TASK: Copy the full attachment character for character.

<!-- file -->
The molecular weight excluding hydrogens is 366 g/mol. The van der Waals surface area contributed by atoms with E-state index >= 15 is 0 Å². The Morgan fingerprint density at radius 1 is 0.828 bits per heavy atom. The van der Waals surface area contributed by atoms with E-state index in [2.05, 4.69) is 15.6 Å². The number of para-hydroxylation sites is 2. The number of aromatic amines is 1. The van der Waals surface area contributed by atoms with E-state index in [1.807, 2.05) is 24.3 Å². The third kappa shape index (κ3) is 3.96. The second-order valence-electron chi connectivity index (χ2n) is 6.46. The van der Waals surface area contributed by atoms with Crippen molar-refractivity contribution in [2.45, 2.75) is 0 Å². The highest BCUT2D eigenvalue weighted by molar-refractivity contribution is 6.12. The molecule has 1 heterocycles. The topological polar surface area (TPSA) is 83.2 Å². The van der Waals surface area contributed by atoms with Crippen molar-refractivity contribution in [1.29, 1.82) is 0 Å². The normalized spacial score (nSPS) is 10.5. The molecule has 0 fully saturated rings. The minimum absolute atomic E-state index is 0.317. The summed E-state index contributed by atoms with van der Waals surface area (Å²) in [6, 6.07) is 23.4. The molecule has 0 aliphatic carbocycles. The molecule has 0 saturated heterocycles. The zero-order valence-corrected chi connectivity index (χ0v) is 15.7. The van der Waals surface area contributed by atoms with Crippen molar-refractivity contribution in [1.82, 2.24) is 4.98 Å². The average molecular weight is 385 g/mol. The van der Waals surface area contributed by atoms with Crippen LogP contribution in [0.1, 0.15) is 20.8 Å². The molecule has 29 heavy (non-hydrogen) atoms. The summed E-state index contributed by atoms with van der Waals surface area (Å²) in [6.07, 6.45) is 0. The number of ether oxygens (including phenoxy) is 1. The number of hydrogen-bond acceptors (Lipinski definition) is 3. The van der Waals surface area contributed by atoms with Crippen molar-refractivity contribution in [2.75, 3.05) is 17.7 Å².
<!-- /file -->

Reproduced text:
The molecular weight excluding hydrogens is 366 g/mol. The van der Waals surface area contributed by atoms with E-state index >= 15 is 0 Å². The Morgan fingerprint density at radius 1 is 0.828 bits per heavy atom. The van der Waals surface area contributed by atoms with E-state index in [2.05, 4.69) is 15.6 Å². The number of para-hydroxylation sites is 2. The number of aromatic amines is 1. The van der Waals surface area contributed by atoms with E-state index in [1.807, 2.05) is 24.3 Å². The third kappa shape index (κ3) is 3.96. The second-order valence-electron chi connectivity index (χ2n) is 6.46. The van der Waals surface area contributed by atoms with Crippen molar-refractivity contribution in [2.45, 2.75) is 0 Å². The highest BCUT2D eigenvalue weighted by molar-refractivity contribution is 6.12. The molecule has 1 heterocycles. The topological polar surface area (TPSA) is 83.2 Å². The van der Waals surface area contributed by atoms with Crippen molar-refractivity contribution in [1.29, 1.82) is 0 Å². The normalized spacial score (nSPS) is 10.5. The molecule has 0 fully saturated rings. The minimum absolute atomic E-state index is 0.317. The summed E-state index contributed by atoms with van der Waals surface area (Å²) in [6, 6.07) is 23.4. The molecule has 0 aliphatic carbocycles. The molecule has 0 saturated heterocycles. The zero-order valence-corrected chi connectivity index (χ0v) is 15.7. The van der Waals surface area contributed by atoms with Crippen molar-refractivity contribution in [1.82, 2.24) is 4.98 Å². The average molecular weight is 385 g/mol. The van der Waals surface area contributed by atoms with Crippen LogP contribution in [0.1, 0.15) is 20.8 Å². The molecule has 29 heavy (non-hydrogen) atoms. The summed E-state index contributed by atoms with van der Waals surface area (Å²) in [6.07, 6.45) is 0. The number of ether oxygens (including phenoxy) is 1. The number of hydrogen-bond acceptors (Lipinski definition) is 3. The van der Waals surface area contributed by atoms with Crippen molar-refractivity contribution in [2.75, 3.05) is 17.7 Å².